Reaching Out to Rural America: Meeting with Students at the Delaware State Fair
On Friday, I joined Senator Tom Carper and Representative Mike Castle at the Delaware State Fair in Harrington, DE. We spent the day with 4-H and Future Farmers of America students. We saw the results of their hard work on farming vegetables, baking pastries and pies from scratch, sewing garments and tending to farm animals. The students participating in 4-H, a program run by the U.S. Department of Agriculture’s National Institute of Food and Agriculture and the National Future Farmers of America Organization, showed me first-hand the vital contributions of our nation’s rural communities.
The President is dedicated to promoting and developing the work of rural America. That’s why the American Recovery and Reinvestment Act provided $53 billion to support the ability of rural communities to gain access to the health care, educational, economic, and infrastructure development resources. To better understand the needs of rural communities, the President asked Cabinet members to visit communities across the nation on a Rural Tour. Over the last year, the Administration has engaged thousands of people in a conversation about how towns, states, and the federal government can work together to help strengthen rural America. In addition to the Delaware State Fair, I have visited remote villages in Alaska and an Indian reservation in Montana.
At the Department of Education, we understand that rural communities often lack the resources needed to provide students with the academic tools and professional support needed for a 21st century education. Under the Blueprint for Reform, a revision of the Elementary and Secondary Education Act (ESEA), we’re proposing to maintain formula funding to support rural school districts while increasing funds and flexibility in competitive grant programs by giving priority to rural initiatives and simplifying their application process. A recent evaluation of the implementation of the Rural and Low-Income Schools (RLIS) Program showed that rural district officials appreciate the flexibility of RILS to meet local needs. We want to continue and expand programs like RLIS, which help rural districts purchase technology, provide professional development for teachers and support instructional programs for low-income students.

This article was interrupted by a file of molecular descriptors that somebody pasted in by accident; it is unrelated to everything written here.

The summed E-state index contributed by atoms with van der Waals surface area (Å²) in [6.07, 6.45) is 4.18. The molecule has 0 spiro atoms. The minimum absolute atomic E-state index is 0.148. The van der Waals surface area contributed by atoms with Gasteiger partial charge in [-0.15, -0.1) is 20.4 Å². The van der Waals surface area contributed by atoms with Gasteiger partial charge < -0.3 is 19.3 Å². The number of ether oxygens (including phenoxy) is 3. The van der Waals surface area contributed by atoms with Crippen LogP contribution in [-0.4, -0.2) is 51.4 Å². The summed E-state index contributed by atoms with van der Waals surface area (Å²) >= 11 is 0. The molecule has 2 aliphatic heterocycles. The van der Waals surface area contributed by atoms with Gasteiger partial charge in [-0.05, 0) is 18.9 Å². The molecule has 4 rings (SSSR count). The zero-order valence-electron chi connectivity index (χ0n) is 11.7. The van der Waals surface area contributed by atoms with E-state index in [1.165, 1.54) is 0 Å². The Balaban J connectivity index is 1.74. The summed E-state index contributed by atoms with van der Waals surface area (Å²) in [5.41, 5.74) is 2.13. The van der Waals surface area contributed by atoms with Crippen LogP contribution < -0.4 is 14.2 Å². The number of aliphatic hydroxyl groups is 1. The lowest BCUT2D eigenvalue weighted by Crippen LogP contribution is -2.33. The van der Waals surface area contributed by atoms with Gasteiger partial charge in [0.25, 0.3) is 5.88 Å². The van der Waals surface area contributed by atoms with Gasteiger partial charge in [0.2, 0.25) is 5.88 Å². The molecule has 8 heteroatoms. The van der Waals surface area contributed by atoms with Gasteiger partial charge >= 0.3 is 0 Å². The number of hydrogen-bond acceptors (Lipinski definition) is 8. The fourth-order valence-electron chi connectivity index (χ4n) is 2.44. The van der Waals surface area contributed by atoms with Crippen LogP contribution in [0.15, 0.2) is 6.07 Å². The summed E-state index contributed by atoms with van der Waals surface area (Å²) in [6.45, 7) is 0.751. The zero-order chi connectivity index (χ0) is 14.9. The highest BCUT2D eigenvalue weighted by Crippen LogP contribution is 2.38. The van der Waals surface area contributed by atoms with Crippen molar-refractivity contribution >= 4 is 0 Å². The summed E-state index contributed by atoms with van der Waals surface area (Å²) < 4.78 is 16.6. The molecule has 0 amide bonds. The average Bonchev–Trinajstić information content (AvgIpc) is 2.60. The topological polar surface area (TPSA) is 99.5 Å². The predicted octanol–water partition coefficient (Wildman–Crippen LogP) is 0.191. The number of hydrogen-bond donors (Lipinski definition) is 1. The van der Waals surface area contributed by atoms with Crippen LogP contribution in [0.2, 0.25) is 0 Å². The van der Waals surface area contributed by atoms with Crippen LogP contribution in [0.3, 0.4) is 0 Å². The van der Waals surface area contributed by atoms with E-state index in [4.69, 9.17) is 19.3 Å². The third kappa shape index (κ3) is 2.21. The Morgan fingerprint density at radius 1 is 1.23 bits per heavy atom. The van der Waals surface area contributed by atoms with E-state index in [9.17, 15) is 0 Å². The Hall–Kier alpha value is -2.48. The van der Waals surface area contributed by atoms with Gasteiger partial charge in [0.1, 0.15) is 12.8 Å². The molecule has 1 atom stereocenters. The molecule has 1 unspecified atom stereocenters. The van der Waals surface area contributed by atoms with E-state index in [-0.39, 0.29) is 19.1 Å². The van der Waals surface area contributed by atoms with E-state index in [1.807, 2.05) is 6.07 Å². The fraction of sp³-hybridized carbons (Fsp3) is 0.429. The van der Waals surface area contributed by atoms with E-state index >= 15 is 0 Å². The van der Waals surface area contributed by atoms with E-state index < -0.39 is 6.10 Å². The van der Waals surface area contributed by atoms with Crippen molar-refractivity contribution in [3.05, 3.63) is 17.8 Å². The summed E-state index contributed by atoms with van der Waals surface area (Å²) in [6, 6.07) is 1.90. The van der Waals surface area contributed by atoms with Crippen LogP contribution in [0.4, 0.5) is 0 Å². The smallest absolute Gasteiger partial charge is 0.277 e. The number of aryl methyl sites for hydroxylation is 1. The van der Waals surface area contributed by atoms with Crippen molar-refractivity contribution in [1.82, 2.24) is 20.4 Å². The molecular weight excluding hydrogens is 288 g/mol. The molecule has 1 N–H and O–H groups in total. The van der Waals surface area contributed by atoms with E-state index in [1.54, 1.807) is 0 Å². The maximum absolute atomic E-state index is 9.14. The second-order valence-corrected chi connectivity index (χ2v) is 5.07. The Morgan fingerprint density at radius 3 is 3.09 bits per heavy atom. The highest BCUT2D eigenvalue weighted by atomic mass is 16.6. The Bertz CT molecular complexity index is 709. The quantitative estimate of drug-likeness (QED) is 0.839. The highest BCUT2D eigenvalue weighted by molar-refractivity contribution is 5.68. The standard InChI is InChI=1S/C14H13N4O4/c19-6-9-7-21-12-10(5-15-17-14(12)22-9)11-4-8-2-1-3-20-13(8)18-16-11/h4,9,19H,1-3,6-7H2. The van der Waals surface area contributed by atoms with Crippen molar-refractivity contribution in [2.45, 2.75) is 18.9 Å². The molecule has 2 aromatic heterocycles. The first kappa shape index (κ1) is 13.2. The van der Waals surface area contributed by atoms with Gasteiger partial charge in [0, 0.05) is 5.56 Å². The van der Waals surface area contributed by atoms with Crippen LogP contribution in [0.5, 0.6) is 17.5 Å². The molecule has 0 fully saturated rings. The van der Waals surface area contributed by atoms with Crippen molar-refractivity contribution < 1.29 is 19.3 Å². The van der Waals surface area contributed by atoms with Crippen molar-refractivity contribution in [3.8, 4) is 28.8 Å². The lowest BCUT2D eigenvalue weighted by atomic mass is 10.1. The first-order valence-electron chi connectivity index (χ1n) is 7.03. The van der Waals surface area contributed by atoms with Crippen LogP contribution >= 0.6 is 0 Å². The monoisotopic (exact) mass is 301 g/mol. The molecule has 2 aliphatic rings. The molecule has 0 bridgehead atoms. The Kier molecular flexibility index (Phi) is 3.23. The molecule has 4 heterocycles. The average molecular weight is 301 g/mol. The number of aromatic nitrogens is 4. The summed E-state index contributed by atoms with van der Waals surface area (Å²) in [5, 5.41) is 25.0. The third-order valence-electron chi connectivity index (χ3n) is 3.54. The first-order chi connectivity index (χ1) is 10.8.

More than half of the nation’s school districts are located in rural areas and one-fifth of all public school children are enrolled in rural schools. We want to continue to reach out to rural communities and directly engage them as we reform our education policies. Just last week, I joined with Smithsonian Secretary G. Wayne Clough to co-host a National Rural Education Technology Summit. Members of the Federal Communications Commission, Department of Agriculture and more than 150 rural education stakeholders and technology experts from 26 states came together to learn from one another and provide vital feedback. Our engagement with rural communities has helped us to propose policies that will better support rural school districts. I look forward to continuing our efforts to maintain outreach to rural communities and to promote policies that best meet their needs.
Arne Duncan is the Secretary of Education
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